Murray State University music education major celebrates Black History Month with music in the classroom
By Viola Torkornoo | Feb 16, 2021
Grayson Martin celebrates Black History Month with students in music class at Lone Oak Elementary
MURRAY, Ky. — As part of their classes for the semester, Murray State University’s music education students are participating in student teaching. Grayson Martin, a senior, is currently teaching at Lone Oak Elementary with Chad Davidson where he has successfully incorporated music into teaching third graders about Black History.
“My project of Draw Me a Bucket of Water was actually a lesson in my unit designed to celebrate Black History Month in the music classroom, a month that should be celebrated year-round!” said Martin. “During the month of February, our students will be learning about traditional singing games played by African-American children, African-American female and male icons in music, and traditional instruments played in Africa. During these four weeks of February, the students will have the opportunity to participate in many activities that take their learning to the next level. They will get to experience playing the traditional instruments, sing songs, and play games that connect to the lessons that they just learned.”
Martin believes that students learn best through experience, so he tries to get students out of their seats, moving and experiencing the lesson through fun activities. He explained how he incorporates games and other activities which help the students interact with one another.
Grayson, who was recently featured in a McCracken County Public Schools news article, also talked about the support and inspiration that he and his colleagues receive from the professors in the department of music.
“Chad wanted him to teach a unit on Black History Month to the third graders, so Grayson came to me looking for materials to help the students not just ‘learn about’, but to help the students engage in actual activities that would help them understand the cultures and individuals that are important in Black Music history,” said Joan Eckroth-Riley, coordinator of music education in Murray State’s department of music. “He was able to build this unit that not only engaged the students, but helped them to build enthusiasm. They have even contacted a living composer who has offered to Zoom in with the students. Such exciting things are happening there!”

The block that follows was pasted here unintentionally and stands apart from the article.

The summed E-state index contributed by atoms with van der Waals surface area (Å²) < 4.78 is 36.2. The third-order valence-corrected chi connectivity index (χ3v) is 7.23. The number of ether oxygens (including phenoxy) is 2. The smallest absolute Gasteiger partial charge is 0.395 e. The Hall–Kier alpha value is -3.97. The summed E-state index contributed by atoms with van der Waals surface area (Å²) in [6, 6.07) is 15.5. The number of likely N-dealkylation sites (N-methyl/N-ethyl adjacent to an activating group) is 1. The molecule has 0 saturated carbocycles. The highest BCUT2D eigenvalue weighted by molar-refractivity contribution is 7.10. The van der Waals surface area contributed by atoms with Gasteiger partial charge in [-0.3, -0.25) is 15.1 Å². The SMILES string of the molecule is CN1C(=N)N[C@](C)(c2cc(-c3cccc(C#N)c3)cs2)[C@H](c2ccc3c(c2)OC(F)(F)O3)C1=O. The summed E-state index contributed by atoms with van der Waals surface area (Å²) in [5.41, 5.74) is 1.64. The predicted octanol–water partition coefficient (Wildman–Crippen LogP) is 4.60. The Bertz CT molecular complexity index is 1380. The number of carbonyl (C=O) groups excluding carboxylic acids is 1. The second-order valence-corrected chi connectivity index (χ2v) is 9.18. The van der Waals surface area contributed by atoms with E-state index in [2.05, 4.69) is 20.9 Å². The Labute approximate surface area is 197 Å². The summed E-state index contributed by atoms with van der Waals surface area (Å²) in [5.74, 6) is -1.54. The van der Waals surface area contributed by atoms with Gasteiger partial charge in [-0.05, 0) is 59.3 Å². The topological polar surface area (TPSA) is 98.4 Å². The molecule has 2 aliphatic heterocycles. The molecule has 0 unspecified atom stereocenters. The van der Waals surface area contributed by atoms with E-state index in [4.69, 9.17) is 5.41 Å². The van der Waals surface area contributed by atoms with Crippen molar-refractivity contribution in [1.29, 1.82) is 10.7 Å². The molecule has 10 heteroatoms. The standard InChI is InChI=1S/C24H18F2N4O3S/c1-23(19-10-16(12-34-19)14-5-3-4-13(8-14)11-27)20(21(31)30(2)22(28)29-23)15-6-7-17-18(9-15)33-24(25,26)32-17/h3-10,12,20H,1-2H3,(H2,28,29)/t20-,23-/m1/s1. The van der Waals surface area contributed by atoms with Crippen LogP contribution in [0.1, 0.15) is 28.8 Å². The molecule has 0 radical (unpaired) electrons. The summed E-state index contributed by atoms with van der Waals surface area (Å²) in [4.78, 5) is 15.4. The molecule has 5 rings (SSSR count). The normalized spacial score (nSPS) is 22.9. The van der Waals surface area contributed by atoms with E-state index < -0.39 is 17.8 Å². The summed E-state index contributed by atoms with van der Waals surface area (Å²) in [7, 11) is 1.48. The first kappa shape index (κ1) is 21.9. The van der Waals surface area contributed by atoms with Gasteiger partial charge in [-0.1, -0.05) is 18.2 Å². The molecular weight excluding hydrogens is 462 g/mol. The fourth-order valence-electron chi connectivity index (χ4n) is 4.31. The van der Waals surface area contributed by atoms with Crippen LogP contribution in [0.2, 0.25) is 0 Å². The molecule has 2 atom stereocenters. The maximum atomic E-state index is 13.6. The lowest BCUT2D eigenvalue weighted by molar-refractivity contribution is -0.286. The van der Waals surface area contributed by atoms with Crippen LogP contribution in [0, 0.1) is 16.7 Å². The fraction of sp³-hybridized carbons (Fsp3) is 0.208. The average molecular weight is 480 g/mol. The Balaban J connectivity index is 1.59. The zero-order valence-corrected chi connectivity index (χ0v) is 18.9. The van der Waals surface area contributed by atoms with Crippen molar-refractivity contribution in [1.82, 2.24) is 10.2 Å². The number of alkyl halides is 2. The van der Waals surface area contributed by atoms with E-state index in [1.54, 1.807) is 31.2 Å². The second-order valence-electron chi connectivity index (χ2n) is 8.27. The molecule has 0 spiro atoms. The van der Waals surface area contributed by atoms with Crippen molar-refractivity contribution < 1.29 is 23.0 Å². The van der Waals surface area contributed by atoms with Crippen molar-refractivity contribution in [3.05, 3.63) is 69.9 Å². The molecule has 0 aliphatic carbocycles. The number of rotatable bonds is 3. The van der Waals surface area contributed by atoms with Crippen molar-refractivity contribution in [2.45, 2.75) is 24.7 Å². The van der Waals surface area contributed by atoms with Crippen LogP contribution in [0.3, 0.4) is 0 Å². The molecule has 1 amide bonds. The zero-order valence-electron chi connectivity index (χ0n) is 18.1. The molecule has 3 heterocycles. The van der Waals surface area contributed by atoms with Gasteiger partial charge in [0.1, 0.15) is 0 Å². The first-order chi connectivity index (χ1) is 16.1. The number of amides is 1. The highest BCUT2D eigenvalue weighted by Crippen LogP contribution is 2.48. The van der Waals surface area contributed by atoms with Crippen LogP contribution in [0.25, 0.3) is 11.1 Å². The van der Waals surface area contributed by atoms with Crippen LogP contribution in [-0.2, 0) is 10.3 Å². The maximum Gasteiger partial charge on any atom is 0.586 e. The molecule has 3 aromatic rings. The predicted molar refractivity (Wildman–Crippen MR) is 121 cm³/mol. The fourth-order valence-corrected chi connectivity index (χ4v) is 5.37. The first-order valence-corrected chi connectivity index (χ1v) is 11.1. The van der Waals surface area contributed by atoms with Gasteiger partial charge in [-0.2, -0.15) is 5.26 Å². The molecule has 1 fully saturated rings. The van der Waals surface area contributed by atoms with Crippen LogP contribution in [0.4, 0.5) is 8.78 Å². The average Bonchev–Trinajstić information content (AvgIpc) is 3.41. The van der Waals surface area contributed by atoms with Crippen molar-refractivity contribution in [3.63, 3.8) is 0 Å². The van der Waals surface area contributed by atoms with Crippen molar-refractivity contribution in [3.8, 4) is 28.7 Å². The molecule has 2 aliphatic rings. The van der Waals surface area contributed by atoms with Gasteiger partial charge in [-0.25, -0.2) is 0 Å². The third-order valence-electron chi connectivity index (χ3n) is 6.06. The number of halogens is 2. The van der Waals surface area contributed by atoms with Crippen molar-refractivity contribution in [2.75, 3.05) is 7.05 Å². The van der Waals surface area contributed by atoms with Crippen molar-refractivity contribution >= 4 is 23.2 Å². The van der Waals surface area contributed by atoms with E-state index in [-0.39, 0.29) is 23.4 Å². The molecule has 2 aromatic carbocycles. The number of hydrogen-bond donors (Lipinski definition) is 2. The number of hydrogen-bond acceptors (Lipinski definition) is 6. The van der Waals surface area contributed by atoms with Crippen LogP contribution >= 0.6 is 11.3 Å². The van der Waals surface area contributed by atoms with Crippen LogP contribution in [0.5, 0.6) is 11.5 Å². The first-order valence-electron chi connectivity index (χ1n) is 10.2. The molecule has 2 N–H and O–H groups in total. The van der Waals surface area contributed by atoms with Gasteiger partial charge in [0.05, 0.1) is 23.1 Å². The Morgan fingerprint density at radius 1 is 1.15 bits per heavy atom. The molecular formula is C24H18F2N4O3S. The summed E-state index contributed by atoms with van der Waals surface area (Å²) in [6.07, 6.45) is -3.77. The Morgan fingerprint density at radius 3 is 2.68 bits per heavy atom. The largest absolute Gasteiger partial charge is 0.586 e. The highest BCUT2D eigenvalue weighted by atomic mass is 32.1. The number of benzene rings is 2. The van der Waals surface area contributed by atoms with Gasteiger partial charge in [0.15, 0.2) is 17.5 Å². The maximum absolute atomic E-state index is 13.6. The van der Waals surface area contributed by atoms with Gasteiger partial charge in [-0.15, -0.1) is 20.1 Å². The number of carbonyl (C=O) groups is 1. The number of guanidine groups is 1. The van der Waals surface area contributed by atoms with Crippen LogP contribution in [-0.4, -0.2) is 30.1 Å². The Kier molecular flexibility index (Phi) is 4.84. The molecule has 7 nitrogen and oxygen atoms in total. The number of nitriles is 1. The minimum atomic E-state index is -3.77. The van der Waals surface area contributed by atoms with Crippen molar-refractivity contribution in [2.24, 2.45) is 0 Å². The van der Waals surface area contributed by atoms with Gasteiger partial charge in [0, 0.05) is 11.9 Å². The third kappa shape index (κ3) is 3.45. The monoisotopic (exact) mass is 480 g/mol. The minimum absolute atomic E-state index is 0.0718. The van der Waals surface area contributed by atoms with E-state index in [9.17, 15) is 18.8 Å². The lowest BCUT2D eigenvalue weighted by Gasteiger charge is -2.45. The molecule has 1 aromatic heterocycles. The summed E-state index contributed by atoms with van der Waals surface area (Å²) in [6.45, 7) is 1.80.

Speaking on Grayson’s feature in the McCracken County Public Schools news article, Dr. Lucia Unrau, chair of Murray State’s department of music, expressed great pleasure that many students from the department of music were already doing great things.
The department of music not only takes an interest in the progress and successes of its current students' works but also keeps up with graduates from the department.
“In March, our collegiate chapter of the National Association for Music Education will be holding a Zoom with last year's graduates who are currently in their first year of teaching,” said Eckroth-Riley. “They will share their successes, joys, failures and surprises of their first year of teaching. We try to provide activities at least four times a year for our music education students to help them grow. Grayson is our immediate past president, and our current president is Allison Grace. We have a very committed board that works hard to provide opportunities for all of our music education majors.”
Grayson, who is in his last semester at Murray State, is excited to graduate, go into the work world and do greater things.
“I want every child in the room to see themselves and know that they can be a composer, a performer, a conductor, and a music teacher if they want to be,” said Grayson.
For more information about the department of music, visit murraystate.edu/music.